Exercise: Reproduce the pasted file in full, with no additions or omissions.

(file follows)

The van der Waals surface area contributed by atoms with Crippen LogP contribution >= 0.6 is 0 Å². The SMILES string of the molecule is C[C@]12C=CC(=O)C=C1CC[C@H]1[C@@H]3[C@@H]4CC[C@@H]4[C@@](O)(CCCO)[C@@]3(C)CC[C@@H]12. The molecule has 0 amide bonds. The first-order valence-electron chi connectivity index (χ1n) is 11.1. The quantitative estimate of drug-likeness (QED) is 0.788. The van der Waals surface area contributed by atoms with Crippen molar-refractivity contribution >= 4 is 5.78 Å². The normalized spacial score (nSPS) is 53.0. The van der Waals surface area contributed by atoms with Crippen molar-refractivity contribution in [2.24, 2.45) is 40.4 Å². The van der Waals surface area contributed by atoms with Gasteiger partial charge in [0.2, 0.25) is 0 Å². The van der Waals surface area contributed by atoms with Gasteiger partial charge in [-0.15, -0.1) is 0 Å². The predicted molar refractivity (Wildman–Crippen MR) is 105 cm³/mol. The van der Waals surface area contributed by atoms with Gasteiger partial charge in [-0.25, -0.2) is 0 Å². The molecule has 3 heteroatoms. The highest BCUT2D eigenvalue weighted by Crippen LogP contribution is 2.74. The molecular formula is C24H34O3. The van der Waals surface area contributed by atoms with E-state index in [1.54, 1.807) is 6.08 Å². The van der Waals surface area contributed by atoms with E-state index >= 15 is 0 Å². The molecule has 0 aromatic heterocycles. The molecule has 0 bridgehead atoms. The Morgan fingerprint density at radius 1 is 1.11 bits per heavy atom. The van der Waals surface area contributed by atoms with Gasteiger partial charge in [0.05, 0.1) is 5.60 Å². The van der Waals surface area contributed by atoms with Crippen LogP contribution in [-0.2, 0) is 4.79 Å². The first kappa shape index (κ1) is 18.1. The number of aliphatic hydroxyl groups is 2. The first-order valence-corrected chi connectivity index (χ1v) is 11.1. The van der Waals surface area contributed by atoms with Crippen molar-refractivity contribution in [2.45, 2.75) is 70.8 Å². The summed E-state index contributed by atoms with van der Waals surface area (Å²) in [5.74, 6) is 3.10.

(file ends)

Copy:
The van der Waals surface area contributed by atoms with Crippen LogP contribution >= 0.6 is 0 Å². The SMILES string of the molecule is C[C@]12C=CC(=O)C=C1CC[C@H]1[C@@H]3[C@@H]4CC[C@@H]4[C@@](O)(CCCO)[C@@]3(C)CC[C@@H]12. The molecule has 0 amide bonds. The first-order valence-electron chi connectivity index (χ1n) is 11.1. The quantitative estimate of drug-likeness (QED) is 0.788. The van der Waals surface area contributed by atoms with Crippen molar-refractivity contribution >= 4 is 5.78 Å². The normalized spacial score (nSPS) is 53.0. The van der Waals surface area contributed by atoms with Crippen molar-refractivity contribution in [2.24, 2.45) is 40.4 Å². The van der Waals surface area contributed by atoms with Gasteiger partial charge in [0.2, 0.25) is 0 Å². The van der Waals surface area contributed by atoms with Gasteiger partial charge in [-0.15, -0.1) is 0 Å². The predicted molar refractivity (Wildman–Crippen MR) is 105 cm³/mol. The van der Waals surface area contributed by atoms with Gasteiger partial charge in [-0.25, -0.2) is 0 Å². The molecule has 3 heteroatoms. The highest BCUT2D eigenvalue weighted by Crippen LogP contribution is 2.74. The molecular formula is C24H34O3. The van der Waals surface area contributed by atoms with E-state index in [1.54, 1.807) is 6.08 Å². The van der Waals surface area contributed by atoms with E-state index >= 15 is 0 Å². The molecule has 0 aromatic heterocycles. The molecule has 0 bridgehead atoms. The Morgan fingerprint density at radius 1 is 1.11 bits per heavy atom. The van der Waals surface area contributed by atoms with Gasteiger partial charge in [0.05, 0.1) is 5.60 Å². The van der Waals surface area contributed by atoms with Crippen LogP contribution in [-0.2, 0) is 4.79 Å². The first kappa shape index (κ1) is 18.1. The number of aliphatic hydroxyl groups is 2. The first-order valence-corrected chi connectivity index (χ1v) is 11.1. The van der Waals surface area contributed by atoms with Crippen molar-refractivity contribution in [2.45, 2.75) is 70.8 Å². The summed E-state index contributed by atoms with van der Waals surface area (Å²) in [5.74, 6) is 3.10.